Overview: In Batman/Superman: World’s Finest #3, Batman and Superman find themselves pitted against the whole of the DC Universe, as a new foe, the Devil Nezha, controls both heroes and villains.
Synopsis (spoilers ahead): After their losing battle against a powered-up Felix Faust in Batman/Superman: World’s Finest #2, Batman and Billy Batson find themselves surrounded by demons in Hell. Batman calls out for Superman, who is just floating nearby. Batman demands Superman acts, but Superman shushes Batman. He’s concentrating.
Suddenly, Superman grabs one of Batman’s batarangs and flings it. The batarang hits Faust, which destroys the illusion of Hell. Superman tells Batman that all he had to do was listen for a fourth heartbeat. Problem solved.
As Batman carries a sleeping Billy Batson, he and Superman talk strategy. Billy wakes up and issues a threat that death awaits every superhero. Batman and Superman decide that their next step should be saving the other superheroes.
At Mont Blanc, Switzerland, the Doom Patrol is coming upon General Immortus’ fortress as they trek to find the Devil Nezha’s tomb. Inside, they don’t find the reception they were expecting. Instead, they’re greeted by a senile Methuselah who has no recognition of who they are. Rita Farr starts by asking Methuselah about Nezha, but she doesn’t get anywhere. Negative Man creates Nezha’s symbol in the sky, which triggers an emotional outburst from Methuselah. This proves fruitful, as the Doom Patrol learns that Nezha’s tomb is on a small island off the coast of Corto Maltese.
Back in Ancient China, Robin and Supergirl barely hold it together as they’re attacked by the Warriors of Ji, the original group who locked Nezha away. Robin tries dropping Nezha’s sword as a show of peace. That doesn’t work, and Supergirl is about to be crushed by overwhelming magic when Robin begs and pleads their case.
The Warriors of Ji stop long enough for Robin to explain the situation that they’re time travelers looking to lock the Devil Nezha away once more. The Warriors tell Robin and Supergirl of an island where a magic tomb was built. For five days and five nights, the Warriors of Ji battled Nezha, forcing him into the tomb. Eventually, they knocked him inside, and then they struggled to seal the entrance.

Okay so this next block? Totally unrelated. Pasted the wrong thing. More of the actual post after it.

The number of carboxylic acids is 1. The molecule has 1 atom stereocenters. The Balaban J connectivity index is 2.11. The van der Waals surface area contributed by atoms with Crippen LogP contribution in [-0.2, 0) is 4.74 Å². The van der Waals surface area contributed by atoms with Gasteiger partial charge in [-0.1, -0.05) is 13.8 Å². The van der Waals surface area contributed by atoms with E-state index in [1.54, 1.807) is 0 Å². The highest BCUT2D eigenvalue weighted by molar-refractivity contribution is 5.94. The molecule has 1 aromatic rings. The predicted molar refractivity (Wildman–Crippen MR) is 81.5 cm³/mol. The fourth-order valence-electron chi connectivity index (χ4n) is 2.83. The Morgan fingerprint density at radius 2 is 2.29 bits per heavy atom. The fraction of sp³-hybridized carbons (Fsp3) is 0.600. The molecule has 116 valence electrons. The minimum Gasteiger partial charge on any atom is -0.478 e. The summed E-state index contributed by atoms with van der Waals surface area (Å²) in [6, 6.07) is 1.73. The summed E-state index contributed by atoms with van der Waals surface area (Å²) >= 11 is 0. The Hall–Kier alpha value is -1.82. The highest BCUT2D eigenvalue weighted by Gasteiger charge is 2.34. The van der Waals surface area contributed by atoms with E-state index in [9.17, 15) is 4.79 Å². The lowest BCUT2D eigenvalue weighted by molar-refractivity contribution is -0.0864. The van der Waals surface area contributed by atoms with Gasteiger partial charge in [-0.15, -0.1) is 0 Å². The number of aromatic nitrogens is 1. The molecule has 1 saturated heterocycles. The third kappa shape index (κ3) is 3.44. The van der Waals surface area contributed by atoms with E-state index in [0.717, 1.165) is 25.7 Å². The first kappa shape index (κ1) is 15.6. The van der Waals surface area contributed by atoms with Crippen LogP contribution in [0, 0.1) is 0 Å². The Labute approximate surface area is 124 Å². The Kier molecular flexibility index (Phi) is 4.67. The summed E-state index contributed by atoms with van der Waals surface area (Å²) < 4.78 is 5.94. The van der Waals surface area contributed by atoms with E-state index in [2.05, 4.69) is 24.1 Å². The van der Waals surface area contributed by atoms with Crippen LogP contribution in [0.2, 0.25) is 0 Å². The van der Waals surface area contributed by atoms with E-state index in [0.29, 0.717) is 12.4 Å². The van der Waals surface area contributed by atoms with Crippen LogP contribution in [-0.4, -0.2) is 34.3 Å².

Back in the present, Superman carries Batman to Central City. They’re going to split up to find the Flash and Wonder Woman. Superman finds Flash too late, as Flash dives into a trap mirror placed by Mirror Master. Batman, meanwhile, finds Wonder Woman transformed into a clay statue at the hands of Dr. Alchemy.
Superman ties up Mirror Master, but suddenly a magic mirror appears and chases the Man of Steel away. Batman draws Dr. Alchemy’s fire, timing it, so it blasts the mirror and frees up Superman. After the duo have dispatched the villains, Green Lantern (Hal Jordan) appears. Hal traps Batman and Superman, informing them that the Devil Nezha has started using superheroes to do his dirty work.
Batman calls into Alfred to ask if anyone has accessed the Justice League files, as he finds it bewildering that Nezha would know so much about who the major superheroes and supervillains are. Though Batman doesn’t know it yet, Alfred, too, has been compromised by Nezha, who stands triumphant in the Batcave.
Analysis: Batman/Superman: World’s Finest #3 is a classic, edge-of-your-seat, pulse-pounding thrill ride. Now that the setup has been laid out in the previous two issues, this third chapter juggles three storylines wherein each team of heroes tracks down different MacGuffins in order to stop the new big bad of the DC Universe, the Devil Nezha. This parallel team format works well for this book, hopping between groups just as the action is about to slow down, which keeps the pace of the issue kicked into high gear.
What results is a safari of colorful cameos, both of all-star DC names and lesser-known characters, and a relentless adventure that feels both antiquated and oddly refreshing in light of the grim, character-driven tones of many of the DC books on the shelves right now. And that’s why Batman/Superman: World’s Finest #3 works so well. The other DC books out right now are very dramatic (let’s be real – it’s because most of them are Batman books), and this is a fast-paced action book that keeps the tone light and upbeat.
Much of this upbeat tone can be attributed to artist Dan Mora, who provides incredibly beautiful and awe-inspiring paneling and linework. Tamra Bonvillain aids Mora in the coloring department, and Bonvillain gives this issue a glow that feels reminiscent of The Superfriends or the mid-00s Justice League animated show. Credit where credit is due, Mora and Bonvillain let loose and deliver a variety of locales that feel distinct from one another, which adds to the size and scope of this grand adventure. Aditya Bidikar also deserves praise, as Aditya’s lettering provides the right punches throughout World’s Finest #3 in both delivery and in making those different locales visited by the heroes feel unique from one another.
When reading this book, one gets the sense that everyone is firing on all cylinders and that there’s a general love for this series. And why wouldn’t anyone love it? World’s Finest #3 truly is a celebration of DC’s cavalcade of characters, both old and new. It’s much-needed levity and escapism in a time of worldwide turmoil.
Editor’s Note: DC Comics provided TBU with a copy of this comic for review purposes. You can find this comic and help support TBU in the process by purchasing this issue digitally on Comixology through Amazon or a physical copy of the title through Things From Another World.